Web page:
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Diller on tech bubble: 'We're puffing it up pretty nicely'

The IAC founder and chairman was a relatively cynical, curmudgeonly presence at the SXSW conference, which is better known for dreamy futurists and wacky big ideas.

Barry Diller

AUSTIN, Texas--Is there a little bit of madness to the sky-high tech company valuations that are all over the place right now? Yes, says IAC founder and former entertainment mogul Barry Diller, who gave a talk at the South by Southwest Interactive Festival (SXSW) this morning to provide a bit of blunt, curmudgeonly insight for a conference best-known as a hub of the young, wide-eyed, and exuberant.

It was one of Diller's first high-profile appearances since he stepped down as the CEO of IAC in December; he remains chairman.

So is there a tech bubble, as evidenced by the paper valuations of companies like Facebook, Groupon, and Twitter? "Well, we're puffing it up pretty nicely," Diller said, calling the multibillion-dollar valuations of companies with high user engagement but unproven long-term revenue "mathematically insane." But maybe that's just how it works: "And the thing is, money chases things, and in this world right now the most interesting place in the world to be is in the invention of things, and the reason for that is that it's now possible." He mentioned recent revolutions in online video and mobile technology, among other things. "The fact that money chases it isn't really that interesting. What is interesting is how much sheer invention is going on. The result of it is that valuations, for a period of time, get absurd."

He had more to say: "All the money that's going to be lost is money that can be lost by people who can lose money, so who cares?"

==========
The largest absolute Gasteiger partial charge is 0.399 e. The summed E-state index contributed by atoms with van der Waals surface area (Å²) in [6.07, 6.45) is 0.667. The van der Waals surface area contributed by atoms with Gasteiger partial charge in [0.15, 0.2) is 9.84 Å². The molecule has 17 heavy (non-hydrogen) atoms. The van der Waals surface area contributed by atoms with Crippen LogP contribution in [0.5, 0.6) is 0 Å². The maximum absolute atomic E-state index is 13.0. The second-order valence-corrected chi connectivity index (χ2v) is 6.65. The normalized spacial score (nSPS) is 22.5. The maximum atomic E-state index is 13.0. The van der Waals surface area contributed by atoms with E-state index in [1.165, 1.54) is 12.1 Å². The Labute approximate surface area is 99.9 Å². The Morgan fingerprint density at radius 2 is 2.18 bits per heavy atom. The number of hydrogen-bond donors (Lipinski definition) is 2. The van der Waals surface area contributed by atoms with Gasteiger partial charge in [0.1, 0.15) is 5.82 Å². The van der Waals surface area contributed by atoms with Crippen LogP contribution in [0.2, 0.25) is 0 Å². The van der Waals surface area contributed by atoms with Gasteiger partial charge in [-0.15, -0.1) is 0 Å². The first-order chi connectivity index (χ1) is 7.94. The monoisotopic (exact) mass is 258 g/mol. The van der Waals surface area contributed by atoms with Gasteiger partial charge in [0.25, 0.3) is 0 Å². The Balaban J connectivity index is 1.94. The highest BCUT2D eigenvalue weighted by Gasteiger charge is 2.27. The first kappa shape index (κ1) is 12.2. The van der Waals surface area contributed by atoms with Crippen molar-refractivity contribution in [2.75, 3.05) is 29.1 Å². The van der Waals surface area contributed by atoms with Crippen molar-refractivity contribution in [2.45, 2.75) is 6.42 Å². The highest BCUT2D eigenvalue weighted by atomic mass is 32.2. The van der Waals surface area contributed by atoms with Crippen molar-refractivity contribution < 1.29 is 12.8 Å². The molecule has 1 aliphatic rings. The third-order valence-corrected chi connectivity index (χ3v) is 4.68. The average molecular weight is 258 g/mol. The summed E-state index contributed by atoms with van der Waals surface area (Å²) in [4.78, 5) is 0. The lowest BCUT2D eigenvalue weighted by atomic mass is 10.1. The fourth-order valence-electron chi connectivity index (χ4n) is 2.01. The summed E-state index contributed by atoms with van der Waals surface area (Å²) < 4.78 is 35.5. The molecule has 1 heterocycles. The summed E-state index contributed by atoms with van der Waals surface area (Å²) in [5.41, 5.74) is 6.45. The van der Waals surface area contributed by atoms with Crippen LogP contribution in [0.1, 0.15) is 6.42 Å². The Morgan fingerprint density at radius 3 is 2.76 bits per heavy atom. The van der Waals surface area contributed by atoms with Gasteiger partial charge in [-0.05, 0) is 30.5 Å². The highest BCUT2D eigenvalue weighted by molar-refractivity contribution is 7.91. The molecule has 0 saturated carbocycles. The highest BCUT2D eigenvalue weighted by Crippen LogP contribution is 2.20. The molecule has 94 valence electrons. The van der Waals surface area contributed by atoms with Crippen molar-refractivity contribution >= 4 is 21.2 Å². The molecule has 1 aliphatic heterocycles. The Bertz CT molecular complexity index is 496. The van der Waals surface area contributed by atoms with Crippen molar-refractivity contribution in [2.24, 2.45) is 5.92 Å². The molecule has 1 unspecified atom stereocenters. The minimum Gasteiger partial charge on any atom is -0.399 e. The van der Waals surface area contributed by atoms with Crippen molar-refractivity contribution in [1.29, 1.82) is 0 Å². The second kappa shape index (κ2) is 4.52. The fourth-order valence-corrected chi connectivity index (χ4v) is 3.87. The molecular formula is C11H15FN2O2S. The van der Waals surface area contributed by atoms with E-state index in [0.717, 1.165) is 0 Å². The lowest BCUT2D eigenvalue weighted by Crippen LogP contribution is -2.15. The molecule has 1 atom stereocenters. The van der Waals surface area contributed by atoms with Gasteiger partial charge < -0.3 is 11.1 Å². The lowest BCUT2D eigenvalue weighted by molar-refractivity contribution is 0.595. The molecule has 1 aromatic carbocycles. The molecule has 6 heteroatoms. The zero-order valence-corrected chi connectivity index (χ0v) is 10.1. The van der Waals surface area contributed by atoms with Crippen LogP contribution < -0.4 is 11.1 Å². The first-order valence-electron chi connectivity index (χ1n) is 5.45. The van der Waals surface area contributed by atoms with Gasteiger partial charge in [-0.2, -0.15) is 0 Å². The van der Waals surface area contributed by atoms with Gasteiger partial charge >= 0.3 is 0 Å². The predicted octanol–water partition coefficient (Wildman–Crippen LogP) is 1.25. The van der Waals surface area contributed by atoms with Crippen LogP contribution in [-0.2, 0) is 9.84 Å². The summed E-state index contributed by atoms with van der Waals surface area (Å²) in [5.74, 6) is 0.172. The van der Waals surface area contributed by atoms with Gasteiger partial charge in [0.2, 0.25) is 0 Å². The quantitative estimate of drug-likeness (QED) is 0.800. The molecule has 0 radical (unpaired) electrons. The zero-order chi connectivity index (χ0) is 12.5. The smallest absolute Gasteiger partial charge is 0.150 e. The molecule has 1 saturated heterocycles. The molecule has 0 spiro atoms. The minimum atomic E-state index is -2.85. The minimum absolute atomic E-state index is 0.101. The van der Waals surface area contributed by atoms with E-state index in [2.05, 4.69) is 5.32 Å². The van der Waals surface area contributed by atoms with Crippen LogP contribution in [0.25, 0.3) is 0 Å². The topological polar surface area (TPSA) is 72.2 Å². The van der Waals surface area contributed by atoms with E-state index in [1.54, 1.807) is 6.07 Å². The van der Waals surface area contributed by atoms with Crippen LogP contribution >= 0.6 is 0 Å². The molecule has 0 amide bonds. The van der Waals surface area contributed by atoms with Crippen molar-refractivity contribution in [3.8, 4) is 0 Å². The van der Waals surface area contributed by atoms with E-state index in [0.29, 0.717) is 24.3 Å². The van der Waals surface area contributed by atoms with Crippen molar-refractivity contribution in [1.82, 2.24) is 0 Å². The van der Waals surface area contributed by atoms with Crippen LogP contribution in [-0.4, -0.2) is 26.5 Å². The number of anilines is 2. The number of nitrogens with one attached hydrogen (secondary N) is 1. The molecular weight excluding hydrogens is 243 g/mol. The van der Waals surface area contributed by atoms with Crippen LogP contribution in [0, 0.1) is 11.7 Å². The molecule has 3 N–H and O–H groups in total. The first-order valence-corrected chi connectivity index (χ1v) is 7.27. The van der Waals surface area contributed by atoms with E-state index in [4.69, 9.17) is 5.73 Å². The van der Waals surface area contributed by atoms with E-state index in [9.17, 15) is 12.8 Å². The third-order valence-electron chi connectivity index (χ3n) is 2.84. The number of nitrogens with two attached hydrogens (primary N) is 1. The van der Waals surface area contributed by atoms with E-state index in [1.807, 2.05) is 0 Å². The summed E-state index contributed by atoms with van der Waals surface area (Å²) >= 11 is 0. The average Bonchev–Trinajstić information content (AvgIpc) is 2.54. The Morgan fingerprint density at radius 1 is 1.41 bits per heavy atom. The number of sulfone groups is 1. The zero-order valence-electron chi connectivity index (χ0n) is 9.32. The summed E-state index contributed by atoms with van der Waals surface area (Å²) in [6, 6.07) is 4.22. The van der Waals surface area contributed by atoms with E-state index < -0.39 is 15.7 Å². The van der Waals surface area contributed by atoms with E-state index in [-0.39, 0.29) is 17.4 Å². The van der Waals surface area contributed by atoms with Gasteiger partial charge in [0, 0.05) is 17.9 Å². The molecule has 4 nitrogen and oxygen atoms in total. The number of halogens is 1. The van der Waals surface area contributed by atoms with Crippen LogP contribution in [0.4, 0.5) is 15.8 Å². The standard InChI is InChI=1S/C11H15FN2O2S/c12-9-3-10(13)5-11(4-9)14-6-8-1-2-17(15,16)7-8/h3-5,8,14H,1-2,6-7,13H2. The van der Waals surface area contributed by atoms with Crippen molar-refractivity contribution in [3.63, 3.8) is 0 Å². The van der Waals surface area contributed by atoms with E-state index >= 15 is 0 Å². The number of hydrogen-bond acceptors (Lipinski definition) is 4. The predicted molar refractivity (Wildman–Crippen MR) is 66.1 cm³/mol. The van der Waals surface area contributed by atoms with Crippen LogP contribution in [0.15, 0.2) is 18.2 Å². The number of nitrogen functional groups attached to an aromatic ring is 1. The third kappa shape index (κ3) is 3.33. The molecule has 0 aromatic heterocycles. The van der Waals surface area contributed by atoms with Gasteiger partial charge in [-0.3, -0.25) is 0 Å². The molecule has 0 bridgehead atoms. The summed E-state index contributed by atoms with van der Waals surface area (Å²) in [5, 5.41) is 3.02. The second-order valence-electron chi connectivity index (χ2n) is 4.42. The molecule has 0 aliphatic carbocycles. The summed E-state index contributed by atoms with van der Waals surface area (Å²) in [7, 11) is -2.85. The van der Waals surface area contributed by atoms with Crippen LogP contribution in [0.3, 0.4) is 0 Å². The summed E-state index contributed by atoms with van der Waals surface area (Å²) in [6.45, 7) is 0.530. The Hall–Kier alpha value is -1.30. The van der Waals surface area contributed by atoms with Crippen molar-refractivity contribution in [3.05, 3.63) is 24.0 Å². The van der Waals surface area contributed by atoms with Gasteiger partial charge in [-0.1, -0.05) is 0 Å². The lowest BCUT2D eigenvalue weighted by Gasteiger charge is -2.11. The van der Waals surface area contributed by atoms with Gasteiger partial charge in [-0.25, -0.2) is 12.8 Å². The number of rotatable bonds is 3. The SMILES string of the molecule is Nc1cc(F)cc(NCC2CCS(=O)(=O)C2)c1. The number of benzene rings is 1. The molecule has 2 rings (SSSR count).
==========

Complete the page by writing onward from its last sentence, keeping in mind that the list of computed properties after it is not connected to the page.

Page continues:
Not all of his own projects have been wild triumphs, of course. IAC, the parent company of brands ranging from to Evite to CollegeHumor, has gone through one corporate shakeup after another amid recession woes, changing market forces, and the contrasting outlooks of big-time shareholders. It's given him a certain cynicism even as he continues to push for innovation in media and technology. On his current priorities, which include the merger of The Daily Beast, a publication he co-founded, with storied but flagging magazine Newsweek, he says he just isn't sure of the likelihood of success yet. He'll know "in six to eight months," he said.

Diller was also skeptical about the high levels of venture capital activity, particularly in private-market stock trading. "It's just nothing that interests me," he said, and implied that he sees some sheep-like activity in the number of people rushing to get a stake in what they think might be the next Twitter or Facebook. "What interests me is starting businesses on our own, finding ideas that we can support, and simply investing in invention or ideas, and not in chasing crowds."